Profit and speed together have made off-site very viable, and in some eyes almost compulsory as a way forward.

Some terminology.

  • DfMA – Design for Manufacture and Assembly
  • MPBA – Modular and Portable Building Association
  • CfSH – Code for Sustainable Homes
  • OSM – Off-Site Manufacture
  • Design for deconstruction

Can it work for small developments?

As a developer construction-managing 20 residential units per year in-house, what could be the benefits for you? Using the statistics commonly used in the sector, it would mean you could probably build four developments over three years rather than three. This is a conservative estimate: due to the quick construction time it could even be five.

It’s likely a 10% cost saving could be made on each build, and possibly as much as 20% once your procurement systems have been fine-tuned, particularly if you have invested in iteratively fine- tuning the end product.

If these two huge incentives weren’t enough already, there are many other advantages. As the modules are built off-site, several trades are brought under one umbrella/contract. The site works can be prepared by a separate team/contract. The modules are then assembled on site and finished by the off-site specialist, and the site landscaping can complete the project.

A smaller developer wary of the risk could reduce it by undertaking a small development to test the water, or form a joint venture with an off-site specialist. Either way, there needs to be a learning curve and there will undoubtably be hiccups along the way.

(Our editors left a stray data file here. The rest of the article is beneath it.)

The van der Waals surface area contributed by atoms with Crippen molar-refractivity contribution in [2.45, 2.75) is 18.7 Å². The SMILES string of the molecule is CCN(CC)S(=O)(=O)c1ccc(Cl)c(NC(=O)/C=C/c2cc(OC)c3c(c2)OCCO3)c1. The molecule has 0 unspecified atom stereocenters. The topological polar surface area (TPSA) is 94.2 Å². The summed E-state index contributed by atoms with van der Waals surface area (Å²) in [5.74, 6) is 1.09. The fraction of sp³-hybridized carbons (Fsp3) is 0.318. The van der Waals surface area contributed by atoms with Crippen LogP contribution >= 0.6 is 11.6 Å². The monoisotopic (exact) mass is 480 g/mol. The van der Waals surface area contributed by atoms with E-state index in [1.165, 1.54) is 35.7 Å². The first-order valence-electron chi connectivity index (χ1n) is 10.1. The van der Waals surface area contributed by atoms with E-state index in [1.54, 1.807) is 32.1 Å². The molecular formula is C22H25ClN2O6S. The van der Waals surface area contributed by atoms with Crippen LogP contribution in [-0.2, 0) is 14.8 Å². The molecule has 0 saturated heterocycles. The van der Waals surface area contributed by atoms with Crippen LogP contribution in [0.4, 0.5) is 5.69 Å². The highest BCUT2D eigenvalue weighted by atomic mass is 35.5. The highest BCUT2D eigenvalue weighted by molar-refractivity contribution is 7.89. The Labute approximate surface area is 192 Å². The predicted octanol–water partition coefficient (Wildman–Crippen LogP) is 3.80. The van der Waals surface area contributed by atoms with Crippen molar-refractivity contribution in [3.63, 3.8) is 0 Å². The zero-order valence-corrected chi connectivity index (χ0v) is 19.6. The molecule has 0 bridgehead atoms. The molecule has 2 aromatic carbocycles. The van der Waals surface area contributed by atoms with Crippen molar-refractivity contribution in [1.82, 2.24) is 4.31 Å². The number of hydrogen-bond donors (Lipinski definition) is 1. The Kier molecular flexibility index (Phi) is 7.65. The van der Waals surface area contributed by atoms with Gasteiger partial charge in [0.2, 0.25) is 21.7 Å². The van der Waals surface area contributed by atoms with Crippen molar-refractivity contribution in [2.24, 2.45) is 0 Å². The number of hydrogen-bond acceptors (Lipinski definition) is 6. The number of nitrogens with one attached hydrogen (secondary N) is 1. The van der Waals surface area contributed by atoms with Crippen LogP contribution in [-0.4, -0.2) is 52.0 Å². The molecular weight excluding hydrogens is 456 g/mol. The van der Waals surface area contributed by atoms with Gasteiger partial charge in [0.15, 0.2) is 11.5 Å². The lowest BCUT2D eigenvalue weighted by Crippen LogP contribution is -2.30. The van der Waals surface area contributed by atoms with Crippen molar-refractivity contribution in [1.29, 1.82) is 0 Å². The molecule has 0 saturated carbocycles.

There are likely to be less delays as the majority of work is carried out undercover and this tends to be more productive. Units are assembled to a higher standard. Material waste can be minimised. The health and safety benefits help all concerned, as less time is spent by personnel on the actual building site.

Forming a partnership with a suitable off-site manufacturer to deliver the required units could be used to your advantage. Your own staff can be trained and up-skilled in advance prior to testing the water with your first development.

Fig 1 – Modular Building Institute

It should be noted that this is becoming a specialist field. Surrounding yourself with a team well versed in this type of construction would not only be invaluable but essential to a successful project.

There are three main types of off-site construction which use the following materials;

  • mass timber construction
  • steel
  • precast concrete

The approach adopted for each site could be different. This is also dependant on the site location. If it’s an urban site, there is a greater chance of a basement being required and that access to site could impact on the size of panels /modules that are delivered to site.

If it were me, I would try to cut down or eliminate all wet trades as much as possible, only using precast concrete in the ground for piling and foundations, and possibly lift shafts.

Timber, steel and concrete all require energy to make and procure them. However, only timber has a renewable sustainable source and hence I would adopt mass timber – although there are benefits with steel on high rise.

As an architect, I would be looking to design all the residential units as modules and bring them to site fully fitted. From a design perspective, the layouts need to be carefully planned so they can be used on future developments. To break any modular feel, the common spaces, building base, and façades can be articulated to “appear” bespoke. The use of materials, particularly cladding, can be effectively used to vary and articulate the building façade to achieve the intended design look.

Pros and Cons: are there really benefits?

The pros outweigh the cons considerably. Obviously the design team, in close collaboration with the specialist, must develop the level of detail, co-ordination, sequencing, and procurement. This is a positive for the development, as practically everything needs be considered and anticipated prior to pressing the green light to go into production.